While these academics and their friends were appointed to serve in powerful offices within and without the university, where they lived off the fat of the land, their more conscientious colleagues from the academy, such as Wanguhu Ng’ang’a, Katama Mkangi, Shadrack Guto, and Ngugi wa Thiong’o, who asked hard questions, were hounded into police cells and the torture chambers, where they were humiliated, charged with treason and other ‘serious’ offences, their lives ruined, some forever.

One could go on with other names, but it is unnecessary. These few are sufficient to make the point that the pro-system academics raised the respectability of the draconian regimes, and contributed to a greater degree to sustaining dictatorships.

Yet in so doing, these academics also became specimens for the dictators’ observation - their grovelling mannerisms, their lack of moral spines, their material poverty, and their general willingness to endorse ill-conceived policies and play reactionary, survivalist, politics.

All these gave the earlier dictators – Jomo and Moi – the assurance that they needed to begin disrespecting the academy in general, and the humanities in particular, a trend that Mwai Kibaki and Uhuru Kenyatta merely perfected.

It is little wonder that after a while, these leaders would, and continue to, discard these academics in the most disgraceful of ways.

To the general public, this trend has had a very unfortunate outcome; people have generally lost respect for the academic, and the initial respect that the public had for education and the educated has given way to a general disdain for the professoriate and more admiration for the politician who, as is plain to the general public, routinely outwits the academic.


This is why the honorifics associated with the academy are so commonplace that these politicians – and even preachers – now pass off as professor this or that.

Even Moi would occasionally humour himself by pronouncing himself a professor of politics.

And as is clear, many of these impostors have found it easier to claim professorial or doctoral status in the humanities and social sciences; I am yet to see a single impostor claiming to be a professor of physics or chemistry.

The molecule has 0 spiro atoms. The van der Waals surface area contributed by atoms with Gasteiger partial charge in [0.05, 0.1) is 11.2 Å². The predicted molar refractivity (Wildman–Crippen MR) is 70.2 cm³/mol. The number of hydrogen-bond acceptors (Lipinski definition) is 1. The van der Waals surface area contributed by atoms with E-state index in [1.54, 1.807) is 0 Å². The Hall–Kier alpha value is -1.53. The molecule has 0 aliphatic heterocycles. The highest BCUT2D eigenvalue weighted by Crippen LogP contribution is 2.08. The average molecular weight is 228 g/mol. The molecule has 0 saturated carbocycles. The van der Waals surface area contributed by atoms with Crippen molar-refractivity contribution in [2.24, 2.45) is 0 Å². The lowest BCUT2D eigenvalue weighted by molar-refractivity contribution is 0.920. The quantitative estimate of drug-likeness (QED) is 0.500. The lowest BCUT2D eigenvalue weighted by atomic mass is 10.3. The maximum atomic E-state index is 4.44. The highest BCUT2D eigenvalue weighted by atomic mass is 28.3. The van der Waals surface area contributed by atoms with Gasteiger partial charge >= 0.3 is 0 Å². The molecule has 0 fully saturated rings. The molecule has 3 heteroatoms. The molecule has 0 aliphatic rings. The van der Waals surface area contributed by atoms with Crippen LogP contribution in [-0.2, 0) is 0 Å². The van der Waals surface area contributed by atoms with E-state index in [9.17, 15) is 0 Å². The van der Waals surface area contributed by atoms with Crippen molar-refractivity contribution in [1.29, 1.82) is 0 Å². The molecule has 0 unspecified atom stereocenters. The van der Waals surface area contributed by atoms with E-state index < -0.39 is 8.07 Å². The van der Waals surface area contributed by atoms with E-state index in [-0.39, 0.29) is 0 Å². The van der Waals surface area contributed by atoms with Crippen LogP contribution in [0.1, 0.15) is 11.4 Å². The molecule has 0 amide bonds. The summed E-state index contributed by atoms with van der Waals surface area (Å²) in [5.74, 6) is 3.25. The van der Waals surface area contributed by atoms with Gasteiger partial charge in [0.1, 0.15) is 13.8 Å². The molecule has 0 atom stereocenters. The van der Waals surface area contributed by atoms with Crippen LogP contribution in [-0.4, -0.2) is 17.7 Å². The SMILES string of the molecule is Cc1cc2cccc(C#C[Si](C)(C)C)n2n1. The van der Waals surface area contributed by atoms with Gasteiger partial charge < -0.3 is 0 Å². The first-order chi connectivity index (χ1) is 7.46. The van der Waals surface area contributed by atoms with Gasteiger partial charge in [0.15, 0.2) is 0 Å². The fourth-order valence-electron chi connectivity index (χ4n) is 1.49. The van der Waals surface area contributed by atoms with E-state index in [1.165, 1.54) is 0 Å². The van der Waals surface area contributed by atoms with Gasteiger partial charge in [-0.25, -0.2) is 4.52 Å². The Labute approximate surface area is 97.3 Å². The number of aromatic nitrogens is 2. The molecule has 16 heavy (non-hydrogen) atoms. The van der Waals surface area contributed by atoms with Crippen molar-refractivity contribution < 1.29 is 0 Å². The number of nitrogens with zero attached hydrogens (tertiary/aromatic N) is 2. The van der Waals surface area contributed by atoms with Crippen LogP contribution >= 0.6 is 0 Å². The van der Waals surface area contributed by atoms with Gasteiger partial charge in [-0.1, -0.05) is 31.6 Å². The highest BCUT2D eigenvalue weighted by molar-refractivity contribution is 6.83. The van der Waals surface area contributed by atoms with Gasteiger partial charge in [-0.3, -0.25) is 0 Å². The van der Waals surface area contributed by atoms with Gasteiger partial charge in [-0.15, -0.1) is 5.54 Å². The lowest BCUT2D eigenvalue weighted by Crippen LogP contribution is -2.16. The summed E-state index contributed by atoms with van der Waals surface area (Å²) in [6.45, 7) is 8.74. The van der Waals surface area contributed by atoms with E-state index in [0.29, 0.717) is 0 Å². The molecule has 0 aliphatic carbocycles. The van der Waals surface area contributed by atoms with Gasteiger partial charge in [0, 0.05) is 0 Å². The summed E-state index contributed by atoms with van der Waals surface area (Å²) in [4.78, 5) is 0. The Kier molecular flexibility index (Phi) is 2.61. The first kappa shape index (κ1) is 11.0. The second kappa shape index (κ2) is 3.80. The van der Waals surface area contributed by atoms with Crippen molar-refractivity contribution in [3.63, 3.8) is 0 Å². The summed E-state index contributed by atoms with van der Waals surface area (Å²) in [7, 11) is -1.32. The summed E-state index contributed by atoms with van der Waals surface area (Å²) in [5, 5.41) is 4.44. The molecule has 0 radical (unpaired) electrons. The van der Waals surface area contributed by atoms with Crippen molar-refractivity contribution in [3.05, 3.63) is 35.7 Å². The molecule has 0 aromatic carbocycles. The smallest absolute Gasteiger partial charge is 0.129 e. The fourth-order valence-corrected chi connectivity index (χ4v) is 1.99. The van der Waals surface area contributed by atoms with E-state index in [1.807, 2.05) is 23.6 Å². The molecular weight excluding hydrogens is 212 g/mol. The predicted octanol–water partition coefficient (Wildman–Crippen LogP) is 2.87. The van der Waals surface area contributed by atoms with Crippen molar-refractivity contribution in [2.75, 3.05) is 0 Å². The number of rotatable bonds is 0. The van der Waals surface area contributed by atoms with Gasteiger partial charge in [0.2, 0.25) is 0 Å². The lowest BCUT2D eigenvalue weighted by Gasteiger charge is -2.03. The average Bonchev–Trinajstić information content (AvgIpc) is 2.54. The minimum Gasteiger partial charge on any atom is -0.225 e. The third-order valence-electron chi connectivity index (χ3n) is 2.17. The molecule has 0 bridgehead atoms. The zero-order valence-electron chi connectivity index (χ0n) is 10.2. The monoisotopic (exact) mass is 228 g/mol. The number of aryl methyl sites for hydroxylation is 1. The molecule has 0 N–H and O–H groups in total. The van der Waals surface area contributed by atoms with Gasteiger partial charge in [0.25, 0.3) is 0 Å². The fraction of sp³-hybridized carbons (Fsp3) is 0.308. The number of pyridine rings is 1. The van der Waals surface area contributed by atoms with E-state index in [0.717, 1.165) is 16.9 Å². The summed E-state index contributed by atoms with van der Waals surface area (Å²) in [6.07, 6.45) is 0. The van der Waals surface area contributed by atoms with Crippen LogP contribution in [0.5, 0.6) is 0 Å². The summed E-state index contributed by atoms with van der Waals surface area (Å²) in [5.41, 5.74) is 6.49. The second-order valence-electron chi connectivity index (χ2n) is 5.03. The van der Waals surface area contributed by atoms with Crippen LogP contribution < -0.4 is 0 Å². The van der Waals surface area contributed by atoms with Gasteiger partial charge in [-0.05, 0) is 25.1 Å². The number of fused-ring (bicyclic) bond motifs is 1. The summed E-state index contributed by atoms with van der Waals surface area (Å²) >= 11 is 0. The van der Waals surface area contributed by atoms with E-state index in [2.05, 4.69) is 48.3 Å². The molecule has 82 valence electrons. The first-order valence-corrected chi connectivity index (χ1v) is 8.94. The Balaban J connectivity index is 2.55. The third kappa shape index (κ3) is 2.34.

Having seen the ease with which political charlatans lay claim to academic honorifics, many lecturers in the humanities and social sciences have found ways of accelerating their own promotions to professorships, some of which they use to invade the public spaces hustling for ‘consultancies’ on virtually every subject under the sun, others choosing to insert themselves in the more lucrative ‘mercy industry’ that thrives on the rampant poverty pornography that is beamed to the global North for the feel-good effect of Western ‘philanthropists.’

So the social science or humanities scholar who cannot wangle a political appointment finds their way to the NGO and ‘humanitarian’ sectors, where they use their research skills for profit.

This is not wrong in itself, after all no one should suffer poverty quietly when their employers do not remunerate their labour sufficiently.


The problem is that these academics who allow themselves to be seduced into political service or incorporation into the non-state and non-academic spaces of service give the unfortunate impression that the academics have abdicated their role as thought leaders in society, and instead joined the gravy train of what used to be called the primitive accumulation of wealth.

Overall, all these dynamics give the impression that academics in the social sciences and humanities have little to offer the country because they have not demonstrated that they have the capacity to solve routine problems that afflict society.

This may explain why those who appear to stick to their lanes – for instance, natural scientists who focus on medical trials – appear to be doing more for society when they are actually only doing their parts.

The writer teaches at the University of Nairobi